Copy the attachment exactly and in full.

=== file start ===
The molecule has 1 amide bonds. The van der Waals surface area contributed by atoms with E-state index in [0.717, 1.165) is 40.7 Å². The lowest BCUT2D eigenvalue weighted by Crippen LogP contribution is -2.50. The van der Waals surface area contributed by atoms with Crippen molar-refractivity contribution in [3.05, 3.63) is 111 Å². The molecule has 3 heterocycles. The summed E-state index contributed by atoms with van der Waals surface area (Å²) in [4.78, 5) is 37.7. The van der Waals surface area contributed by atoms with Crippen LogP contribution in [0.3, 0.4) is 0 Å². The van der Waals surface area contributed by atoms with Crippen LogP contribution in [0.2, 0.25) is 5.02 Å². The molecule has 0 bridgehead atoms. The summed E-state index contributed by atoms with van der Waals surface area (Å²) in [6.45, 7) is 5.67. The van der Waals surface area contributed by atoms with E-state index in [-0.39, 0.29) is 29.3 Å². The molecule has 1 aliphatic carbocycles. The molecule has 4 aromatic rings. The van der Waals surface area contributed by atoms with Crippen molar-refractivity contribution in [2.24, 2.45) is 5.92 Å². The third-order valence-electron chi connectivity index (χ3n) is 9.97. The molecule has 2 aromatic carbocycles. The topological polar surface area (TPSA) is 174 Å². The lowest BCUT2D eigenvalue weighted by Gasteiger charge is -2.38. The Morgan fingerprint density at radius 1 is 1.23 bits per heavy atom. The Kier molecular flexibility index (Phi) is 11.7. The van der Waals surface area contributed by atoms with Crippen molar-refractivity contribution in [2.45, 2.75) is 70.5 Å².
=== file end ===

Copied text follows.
The molecule has 1 amide bonds. The van der Waals surface area contributed by atoms with E-state index in [0.717, 1.165) is 40.7 Å². The lowest BCUT2D eigenvalue weighted by Crippen LogP contribution is -2.50. The van der Waals surface area contributed by atoms with Crippen molar-refractivity contribution in [3.05, 3.63) is 111 Å². The molecule has 3 heterocycles. The summed E-state index contributed by atoms with van der Waals surface area (Å²) in [4.78, 5) is 37.7. The van der Waals surface area contributed by atoms with Crippen LogP contribution in [0.3, 0.4) is 0 Å². The van der Waals surface area contributed by atoms with Crippen LogP contribution in [0.2, 0.25) is 5.02 Å². The molecule has 0 bridgehead atoms. The summed E-state index contributed by atoms with van der Waals surface area (Å²) in [6.45, 7) is 5.67. The van der Waals surface area contributed by atoms with E-state index in [-0.39, 0.29) is 29.3 Å². The molecule has 1 aliphatic carbocycles. The molecule has 4 aromatic rings. The van der Waals surface area contributed by atoms with Crippen molar-refractivity contribution in [2.24, 2.45) is 5.92 Å². The third-order valence-electron chi connectivity index (χ3n) is 9.97. The molecule has 2 aromatic carbocycles. The topological polar surface area (TPSA) is 174 Å². The lowest BCUT2D eigenvalue weighted by Gasteiger charge is -2.38. The Morgan fingerprint density at radius 1 is 1.23 bits per heavy atom. The Kier molecular flexibility index (Phi) is 11.7. The van der Waals surface area contributed by atoms with Crippen molar-refractivity contribution in [2.45, 2.75) is 70.5 Å².